I like Zest. Sure, not all content it throws my way is a masterpiece, but every once in a while I come across something that makes me stop and think for a bit.
I like Zest primarily because to some extent, it spices up the otherwise bland new tab on Chrome, and till the time I find another extension that can add value to that real estate, Zest is here to stay on my computer.
Anyway, I digress. Today, this is what the first item on my new tab was:
Now, I am a curious cat, so naturally I clicked on it. Maybe there is something to learn in there. This is what it took me to:
I have to admit, the moment I saw the LinkedIn logo over there I knew I wasn’t going to get much out of it. In my experience, LinkedIn does not come up with the most valuable content. A lot of it (if not all of it) is targeted on selling its own products, and there is very little value to be offered to the audience. So yeah, that was a bummer. But I was already in there, why not check it out for a bit.
And that is where it went all downhill.
There were 28 pages in there and I could barely make it to page 8. There was a lot that was wrong with that presentation, and let me try to summarize it down to the best of my ability:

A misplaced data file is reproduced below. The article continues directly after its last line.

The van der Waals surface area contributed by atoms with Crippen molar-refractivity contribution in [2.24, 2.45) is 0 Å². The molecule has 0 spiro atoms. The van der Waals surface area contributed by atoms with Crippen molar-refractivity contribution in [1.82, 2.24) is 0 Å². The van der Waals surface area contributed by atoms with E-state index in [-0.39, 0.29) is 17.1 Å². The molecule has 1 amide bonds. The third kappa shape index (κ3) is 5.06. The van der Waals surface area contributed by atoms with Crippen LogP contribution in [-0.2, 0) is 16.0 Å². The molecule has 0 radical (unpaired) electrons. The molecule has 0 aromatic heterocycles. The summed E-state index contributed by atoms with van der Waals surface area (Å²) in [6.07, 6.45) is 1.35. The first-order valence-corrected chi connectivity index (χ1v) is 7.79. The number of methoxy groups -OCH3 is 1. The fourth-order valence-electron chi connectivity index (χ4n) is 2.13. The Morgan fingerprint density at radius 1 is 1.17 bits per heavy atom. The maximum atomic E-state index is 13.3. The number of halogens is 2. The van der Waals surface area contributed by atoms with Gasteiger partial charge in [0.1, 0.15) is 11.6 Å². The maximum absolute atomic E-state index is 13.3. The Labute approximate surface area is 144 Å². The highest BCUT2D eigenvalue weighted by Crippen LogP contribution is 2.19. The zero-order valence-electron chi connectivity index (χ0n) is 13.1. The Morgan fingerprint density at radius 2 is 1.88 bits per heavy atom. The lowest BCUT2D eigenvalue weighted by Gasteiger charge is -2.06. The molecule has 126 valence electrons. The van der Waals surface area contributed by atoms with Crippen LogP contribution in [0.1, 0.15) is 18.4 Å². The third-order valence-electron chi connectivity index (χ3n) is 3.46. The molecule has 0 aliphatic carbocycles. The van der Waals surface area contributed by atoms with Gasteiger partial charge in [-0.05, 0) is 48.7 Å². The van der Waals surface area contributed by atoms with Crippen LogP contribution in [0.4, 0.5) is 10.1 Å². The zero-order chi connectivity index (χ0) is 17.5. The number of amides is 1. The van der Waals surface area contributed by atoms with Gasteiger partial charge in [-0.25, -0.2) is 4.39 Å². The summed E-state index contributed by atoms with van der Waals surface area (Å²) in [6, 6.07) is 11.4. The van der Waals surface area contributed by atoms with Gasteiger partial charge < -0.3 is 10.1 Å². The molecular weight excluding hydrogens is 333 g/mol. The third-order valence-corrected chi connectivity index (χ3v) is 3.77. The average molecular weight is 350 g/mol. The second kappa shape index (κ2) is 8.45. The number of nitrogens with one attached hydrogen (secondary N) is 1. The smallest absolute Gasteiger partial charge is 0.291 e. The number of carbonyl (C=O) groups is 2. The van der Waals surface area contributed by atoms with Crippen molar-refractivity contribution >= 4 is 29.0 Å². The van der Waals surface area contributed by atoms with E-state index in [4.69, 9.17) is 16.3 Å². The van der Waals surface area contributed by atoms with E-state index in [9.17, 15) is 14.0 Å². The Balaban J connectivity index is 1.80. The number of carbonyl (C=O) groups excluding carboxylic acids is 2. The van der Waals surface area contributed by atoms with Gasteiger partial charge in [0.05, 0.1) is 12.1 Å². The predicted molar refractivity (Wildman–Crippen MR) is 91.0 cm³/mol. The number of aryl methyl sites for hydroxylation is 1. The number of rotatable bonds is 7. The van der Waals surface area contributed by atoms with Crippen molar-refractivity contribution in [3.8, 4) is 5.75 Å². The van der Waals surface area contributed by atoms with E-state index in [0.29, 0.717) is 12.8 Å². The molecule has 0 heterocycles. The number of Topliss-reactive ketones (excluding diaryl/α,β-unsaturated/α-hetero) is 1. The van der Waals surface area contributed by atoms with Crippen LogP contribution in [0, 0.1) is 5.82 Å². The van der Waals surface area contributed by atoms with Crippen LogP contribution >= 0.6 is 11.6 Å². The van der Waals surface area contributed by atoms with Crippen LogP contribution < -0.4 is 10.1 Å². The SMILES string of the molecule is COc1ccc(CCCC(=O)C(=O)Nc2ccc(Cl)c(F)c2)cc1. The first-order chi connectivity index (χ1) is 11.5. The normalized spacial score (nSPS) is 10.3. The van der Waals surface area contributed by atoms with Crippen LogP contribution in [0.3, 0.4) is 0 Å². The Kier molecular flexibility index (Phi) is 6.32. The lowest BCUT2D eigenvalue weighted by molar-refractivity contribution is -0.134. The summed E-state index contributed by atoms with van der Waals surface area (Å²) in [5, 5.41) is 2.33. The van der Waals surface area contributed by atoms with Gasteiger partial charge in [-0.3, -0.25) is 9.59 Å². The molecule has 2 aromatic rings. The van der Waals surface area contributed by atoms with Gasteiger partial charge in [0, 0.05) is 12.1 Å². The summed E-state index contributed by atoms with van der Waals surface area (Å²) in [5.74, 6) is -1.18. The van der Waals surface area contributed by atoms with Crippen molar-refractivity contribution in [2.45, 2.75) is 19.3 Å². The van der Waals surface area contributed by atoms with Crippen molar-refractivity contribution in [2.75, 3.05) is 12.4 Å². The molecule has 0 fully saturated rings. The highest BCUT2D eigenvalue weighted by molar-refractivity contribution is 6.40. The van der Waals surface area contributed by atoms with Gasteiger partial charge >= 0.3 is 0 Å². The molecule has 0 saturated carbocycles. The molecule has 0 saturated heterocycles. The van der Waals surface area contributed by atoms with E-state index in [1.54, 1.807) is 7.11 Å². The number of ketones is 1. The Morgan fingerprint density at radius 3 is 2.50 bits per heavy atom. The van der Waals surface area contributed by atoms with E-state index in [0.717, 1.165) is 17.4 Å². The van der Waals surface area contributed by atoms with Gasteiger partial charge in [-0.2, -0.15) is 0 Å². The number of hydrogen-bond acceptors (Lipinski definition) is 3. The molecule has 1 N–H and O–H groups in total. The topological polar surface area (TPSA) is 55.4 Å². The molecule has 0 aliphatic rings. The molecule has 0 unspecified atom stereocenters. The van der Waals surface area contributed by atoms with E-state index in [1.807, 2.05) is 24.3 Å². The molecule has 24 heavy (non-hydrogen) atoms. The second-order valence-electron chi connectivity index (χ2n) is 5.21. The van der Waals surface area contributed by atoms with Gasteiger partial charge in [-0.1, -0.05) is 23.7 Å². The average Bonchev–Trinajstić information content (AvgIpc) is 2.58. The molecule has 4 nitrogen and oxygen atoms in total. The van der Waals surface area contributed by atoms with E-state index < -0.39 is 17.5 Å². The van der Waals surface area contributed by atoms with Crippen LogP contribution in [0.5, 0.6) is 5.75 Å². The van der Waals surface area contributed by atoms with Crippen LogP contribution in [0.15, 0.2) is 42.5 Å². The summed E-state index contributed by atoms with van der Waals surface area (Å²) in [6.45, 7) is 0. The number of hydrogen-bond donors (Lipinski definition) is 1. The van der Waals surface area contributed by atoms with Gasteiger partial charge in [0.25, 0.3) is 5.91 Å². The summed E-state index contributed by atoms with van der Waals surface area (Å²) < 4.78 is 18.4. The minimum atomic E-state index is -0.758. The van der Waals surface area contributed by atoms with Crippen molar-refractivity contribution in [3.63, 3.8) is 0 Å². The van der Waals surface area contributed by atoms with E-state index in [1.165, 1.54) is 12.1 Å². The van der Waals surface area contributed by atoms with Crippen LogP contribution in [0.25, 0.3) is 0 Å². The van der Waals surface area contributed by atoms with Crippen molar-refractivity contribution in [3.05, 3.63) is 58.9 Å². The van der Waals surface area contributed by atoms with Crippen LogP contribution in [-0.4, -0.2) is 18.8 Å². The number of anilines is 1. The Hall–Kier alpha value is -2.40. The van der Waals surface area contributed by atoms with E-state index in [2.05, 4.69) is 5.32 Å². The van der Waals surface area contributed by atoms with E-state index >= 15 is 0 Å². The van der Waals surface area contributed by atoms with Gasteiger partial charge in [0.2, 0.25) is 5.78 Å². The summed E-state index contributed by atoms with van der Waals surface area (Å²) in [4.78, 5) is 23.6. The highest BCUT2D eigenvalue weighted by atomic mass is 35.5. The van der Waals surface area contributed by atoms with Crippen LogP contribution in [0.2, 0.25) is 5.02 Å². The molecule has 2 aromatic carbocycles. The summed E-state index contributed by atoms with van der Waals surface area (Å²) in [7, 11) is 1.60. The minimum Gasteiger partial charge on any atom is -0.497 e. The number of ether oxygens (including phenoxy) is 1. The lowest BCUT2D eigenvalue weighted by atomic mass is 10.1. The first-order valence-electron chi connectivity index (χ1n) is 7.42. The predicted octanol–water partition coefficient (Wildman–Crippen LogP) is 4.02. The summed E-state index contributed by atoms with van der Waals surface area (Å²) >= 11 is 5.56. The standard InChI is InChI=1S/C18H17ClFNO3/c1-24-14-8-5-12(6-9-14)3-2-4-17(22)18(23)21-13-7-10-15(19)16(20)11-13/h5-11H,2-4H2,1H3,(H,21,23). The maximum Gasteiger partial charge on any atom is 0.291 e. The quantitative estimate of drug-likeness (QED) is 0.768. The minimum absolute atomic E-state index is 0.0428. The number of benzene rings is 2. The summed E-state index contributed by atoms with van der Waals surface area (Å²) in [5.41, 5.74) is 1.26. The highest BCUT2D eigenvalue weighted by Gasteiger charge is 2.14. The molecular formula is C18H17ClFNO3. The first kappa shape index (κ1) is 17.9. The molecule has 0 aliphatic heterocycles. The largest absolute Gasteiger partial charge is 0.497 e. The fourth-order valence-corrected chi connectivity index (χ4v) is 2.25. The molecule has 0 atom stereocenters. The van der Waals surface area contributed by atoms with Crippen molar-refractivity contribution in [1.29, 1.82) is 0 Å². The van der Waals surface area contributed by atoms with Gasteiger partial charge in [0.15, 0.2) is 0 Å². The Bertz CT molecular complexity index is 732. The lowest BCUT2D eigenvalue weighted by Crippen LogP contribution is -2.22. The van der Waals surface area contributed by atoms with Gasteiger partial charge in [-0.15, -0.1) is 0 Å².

#1. Misleading and Vague Title Slide
“Missed Var Opportunity” and “More Effective Strategy” do not exactly go hand in hand. If your content is aimed at helping your audience shape up (or fine-tune) a ‘more’ effective strategy, by definition, it is about optimization. When you are leading with a “missed opportunity” note, you make it sound as if someone missed the bus.
You want to know what a missed opportunity is like, Microsoft? That smartphone train you didn’t get on in time.
#2. Can we cut down the animation, please?
So, I was on slide #2, about to turn over to slide #3, and I notice new words popping up on the screen. OMG, an animated slide that turns over one bullet point after another with a second’s delay? For four bullet points that are supposed to be the section-headings of what comes next in the presentation? Did we just roll back to the 90s?
Don’t take my word for it. Here is how that slide actually goes:
And it gets worse in the next slides. There is a slide for “Key Takeaway”, and it takes a good second for even the text Key Takeaway to appear once you get there. So yeah, kudos!